Blogging about blogging and a day trip to Virginia

When I started blogging, I wasn’t really thinking of connecting with other bloggers. I just wanted to inform a few family members and friends who wanted to know the latest news while we were waiting to adopt our first child.

I quickly discovered that blogging was an amazing way to connect with other adoptive mother bloggers. I quickly made friends and found myself part of a supportive network of adoptive families.

When I started this blog 5 ½ years ago, I began meeting other Catholic women who blog. Along the way, I’ve developed friendships with other writers who have stories to share on their faith journeys.

Last weekend I had the opportunity to attend a gathering of Catholic women bloggers in Front Royal, Va. We drove down as a family of four, and my husband and our boys went off to explore Skyline Drive and the Skyline Caverns during the day. (They had such fun that I should ask one of them to write a guest post about it.)

On our drive, we saw some beautiful parts of Maryland, West Virginia, and Virginia. We passed fields of horses and cows, crossed rivers and streams, got lost at least once, and even spotted a hot air balloon that was about to launch.

The gathering itself was held at Ana’s home. We enjoyed a lovely day, and I loved connecting with bloggers I have read for years, as well as bloggers I had not read until I realized I would be meeting them for the first time.

I have a few pieces of the day I want to hold onto, and I thought I would share them in case they speak to you, too:

Kelly from This Ain’t the Lyceum encouraged us to create a blog mission statement to turn to when we need reminders on why we started our blogs in the first place. And she told us to keep in mind that our voices are more important than our niches.

“Follow God’s lead,” she said. “What is He calling me to write about?”

Mary Lenaburg told us to clear the avenue between us and God, deepen our understanding of redemptive suffering, stay in the present moment, work on fixing the person we see in the mirror and not others around us, and grow spiritually.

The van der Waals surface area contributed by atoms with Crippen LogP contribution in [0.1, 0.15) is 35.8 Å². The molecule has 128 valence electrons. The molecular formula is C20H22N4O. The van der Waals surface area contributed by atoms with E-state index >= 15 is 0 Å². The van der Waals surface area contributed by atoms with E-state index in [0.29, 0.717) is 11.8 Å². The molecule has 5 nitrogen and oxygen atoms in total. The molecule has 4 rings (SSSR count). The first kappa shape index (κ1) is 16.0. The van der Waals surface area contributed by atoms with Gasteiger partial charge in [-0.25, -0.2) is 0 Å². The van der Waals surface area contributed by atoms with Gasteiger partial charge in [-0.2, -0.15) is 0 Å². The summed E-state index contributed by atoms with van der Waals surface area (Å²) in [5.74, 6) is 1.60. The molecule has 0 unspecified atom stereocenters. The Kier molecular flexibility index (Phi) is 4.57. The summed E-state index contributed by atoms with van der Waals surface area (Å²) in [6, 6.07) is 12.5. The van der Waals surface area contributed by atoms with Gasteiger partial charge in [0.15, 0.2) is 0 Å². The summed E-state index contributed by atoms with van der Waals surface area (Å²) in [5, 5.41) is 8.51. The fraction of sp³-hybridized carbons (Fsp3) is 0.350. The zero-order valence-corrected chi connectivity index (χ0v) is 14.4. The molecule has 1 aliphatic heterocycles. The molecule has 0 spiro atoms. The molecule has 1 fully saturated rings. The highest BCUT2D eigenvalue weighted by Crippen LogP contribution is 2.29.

“You build up those spiritual muscles so you can enter into the hard with a smile.” I would drive for hours just to hear the Holy Spirit work through Mary.

Elizabeth Foss reminded us to let our readers see God at work in our lives, to reveal our vulnerabilities, and to become agents of hope.

“My purpose is to magnify Him and to minimize me,” she said. “When we tell stories of faith, we are not the main character any more. God is the main character.” Elizabeth’s message was a challenging and compelling one for me. “The most important thing your readers need to know,” she said, “is that you are a sinner in need of a savior, and you have one.”

I’ve been letting what I heard simmer on the back burner all week, and I’m not sure yet how it is affecting me, but I know I’ve held onto those talks—and the wonderful conversations I had with the women I met—all week.

Each of us received a bag of goodies, and inside mine was a necklace made by Jenna of Call Her Happy—and it was a hot air balloon! Isn’t that amazing?

I love how God shows His love for us even in the smallest ways.

It was such a gift, the icing on the cake after a family drive and a beautiful day with women writers who are trying to let God’s light shine through their words.

Thank you to Rosie Hill for the group photo!

Rita Buettner

Rita Buettner

Rita Buettner is a wife, working mother and author of the Catholic Review's Open Window blog. She and her husband adopted their two sons from China, and Rita often writes about topics concerning adoption, family and faith.

Rita also writes The Domestic Church, a featured column in the Catholic Review. Her writing has been honored by the Catholic Press Association, the Maryland-Delaware-D.C. Press Association and the Associated Church Press.